Danish to English
+ ...
Find a rhythm that suits you Oct 14, 2015

Michael Wetzel wrote:

I learned to type in high school in the US in the early nineties. My understanding was that at that time, basically anyone intending to go to college (where they would be writing papers) was expected to take this course.

However, I think I only type at about 50-60 wpm even in a test situation (copying a text onscreen for a minute or several minutes). Maybe it's slowing me down and I should forget how to do it, if Teresa can do 80-100 wpm without knowing how to type.


You are probably right! Just find a rhythm where you hit the right letters cleanly with the nearest finger, and you will get on far better.

Back in the days when every typing error meant faffing around with Tippex or that white nail varnish that Danes call 'Idiot ink' ... touch-typing really was quite an important skill.

In the 70s I was told I could get away with being a librarian, because index cards were so small that either I could type them slowly - most of the time went on getting them aligned in the typewriter anyway... Or I could get someone else to do the real typing!!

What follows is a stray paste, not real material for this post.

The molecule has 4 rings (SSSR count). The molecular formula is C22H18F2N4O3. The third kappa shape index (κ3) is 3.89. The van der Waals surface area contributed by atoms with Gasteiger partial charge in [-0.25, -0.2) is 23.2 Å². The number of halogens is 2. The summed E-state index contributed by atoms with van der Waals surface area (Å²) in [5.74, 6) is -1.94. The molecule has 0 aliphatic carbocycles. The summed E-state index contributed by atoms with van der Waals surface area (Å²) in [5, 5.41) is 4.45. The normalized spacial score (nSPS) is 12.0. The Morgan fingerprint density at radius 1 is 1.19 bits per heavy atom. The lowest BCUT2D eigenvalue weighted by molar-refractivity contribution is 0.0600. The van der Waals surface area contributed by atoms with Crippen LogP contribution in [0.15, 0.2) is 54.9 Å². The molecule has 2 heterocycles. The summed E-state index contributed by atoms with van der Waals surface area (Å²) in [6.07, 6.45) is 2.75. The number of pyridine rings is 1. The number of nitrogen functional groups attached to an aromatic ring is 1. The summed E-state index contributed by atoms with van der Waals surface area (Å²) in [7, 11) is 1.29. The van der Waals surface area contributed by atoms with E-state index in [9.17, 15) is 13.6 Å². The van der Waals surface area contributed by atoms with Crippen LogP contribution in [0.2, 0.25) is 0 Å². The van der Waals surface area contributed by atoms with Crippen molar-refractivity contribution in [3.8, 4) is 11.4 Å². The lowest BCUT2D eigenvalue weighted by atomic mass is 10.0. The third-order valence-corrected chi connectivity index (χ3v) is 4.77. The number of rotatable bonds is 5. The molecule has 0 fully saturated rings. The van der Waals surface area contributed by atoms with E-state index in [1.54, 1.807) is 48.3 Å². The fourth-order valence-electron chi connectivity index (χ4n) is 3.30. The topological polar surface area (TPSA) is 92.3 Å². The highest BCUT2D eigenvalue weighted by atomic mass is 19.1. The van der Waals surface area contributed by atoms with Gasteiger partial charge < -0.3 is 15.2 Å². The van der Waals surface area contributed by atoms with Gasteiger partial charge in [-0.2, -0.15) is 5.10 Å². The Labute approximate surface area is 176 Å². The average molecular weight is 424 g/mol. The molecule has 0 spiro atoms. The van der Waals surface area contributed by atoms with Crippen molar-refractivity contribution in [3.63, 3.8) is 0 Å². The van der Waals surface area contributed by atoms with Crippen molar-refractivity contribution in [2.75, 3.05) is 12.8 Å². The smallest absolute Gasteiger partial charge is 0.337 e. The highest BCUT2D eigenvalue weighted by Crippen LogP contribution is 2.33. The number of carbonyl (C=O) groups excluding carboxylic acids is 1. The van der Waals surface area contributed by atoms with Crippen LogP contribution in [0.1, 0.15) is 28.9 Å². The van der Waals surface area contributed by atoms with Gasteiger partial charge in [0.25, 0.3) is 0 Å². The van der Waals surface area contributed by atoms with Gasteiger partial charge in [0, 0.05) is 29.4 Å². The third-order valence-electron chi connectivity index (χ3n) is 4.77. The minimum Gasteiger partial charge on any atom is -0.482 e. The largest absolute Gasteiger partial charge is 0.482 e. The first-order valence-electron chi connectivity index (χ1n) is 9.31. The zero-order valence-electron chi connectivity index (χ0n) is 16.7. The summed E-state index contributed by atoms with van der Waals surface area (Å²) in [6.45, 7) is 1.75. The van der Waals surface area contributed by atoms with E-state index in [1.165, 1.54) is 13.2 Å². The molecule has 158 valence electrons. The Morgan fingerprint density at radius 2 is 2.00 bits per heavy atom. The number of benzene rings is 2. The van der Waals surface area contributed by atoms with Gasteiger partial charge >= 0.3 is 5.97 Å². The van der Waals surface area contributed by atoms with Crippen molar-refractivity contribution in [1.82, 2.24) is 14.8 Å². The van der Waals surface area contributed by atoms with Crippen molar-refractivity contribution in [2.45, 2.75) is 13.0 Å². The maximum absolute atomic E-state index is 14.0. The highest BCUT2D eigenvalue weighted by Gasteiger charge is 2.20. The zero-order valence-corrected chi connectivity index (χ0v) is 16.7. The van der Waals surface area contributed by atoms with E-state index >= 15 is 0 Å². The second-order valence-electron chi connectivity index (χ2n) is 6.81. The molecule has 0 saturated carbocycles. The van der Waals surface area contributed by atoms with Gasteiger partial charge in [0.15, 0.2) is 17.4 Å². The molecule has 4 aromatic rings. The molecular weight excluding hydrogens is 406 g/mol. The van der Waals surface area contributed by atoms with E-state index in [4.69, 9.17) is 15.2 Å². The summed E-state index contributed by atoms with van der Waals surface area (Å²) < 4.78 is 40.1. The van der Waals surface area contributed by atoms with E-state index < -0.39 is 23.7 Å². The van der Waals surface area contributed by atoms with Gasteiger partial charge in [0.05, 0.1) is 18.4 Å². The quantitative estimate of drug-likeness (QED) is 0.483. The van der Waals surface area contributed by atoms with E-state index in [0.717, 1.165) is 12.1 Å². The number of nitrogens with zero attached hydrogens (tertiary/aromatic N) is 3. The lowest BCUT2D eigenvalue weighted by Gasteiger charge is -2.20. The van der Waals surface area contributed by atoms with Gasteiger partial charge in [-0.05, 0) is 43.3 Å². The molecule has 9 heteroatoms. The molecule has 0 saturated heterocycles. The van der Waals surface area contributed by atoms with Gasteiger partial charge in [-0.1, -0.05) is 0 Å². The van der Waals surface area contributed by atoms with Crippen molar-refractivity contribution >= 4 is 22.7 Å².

Now that we all use computers with delete and back-space keys, the situation is entirely different, and we two and three-finger typists can get away with almost anything.

While it is undoubtedly an advantage for those who really CAN touch type, not being able to do so is not nearly the handicap it used to be.

BTW since I started using Trados Studio, where to move to the next segment you press CTRL + ENTER, instead of ALT and the + on the number keypad, my typing has actually become less abysmal. Moving the right hand back and forth across the keyboard must be designed to upset even the most skilled typists...

But then the story goes that the whole idea of the QWERTY arrangement of the letters was to slow down the fastest typists - the mechanics of the early typewriters simply could not hit the paper and fall back into place fast enough, so the keys jammed!

A Danish inventor, Rasmus Malling Hansen, invented a writing ball, which at least partly solved this problem, but it was never as widely used as the model we know today.

https://en.wikipedia.org/wiki/Hansen_Writing_Ball

Maybe someone should try to revive it and see if it gives fewer repeated strain injuries than modern keyboards.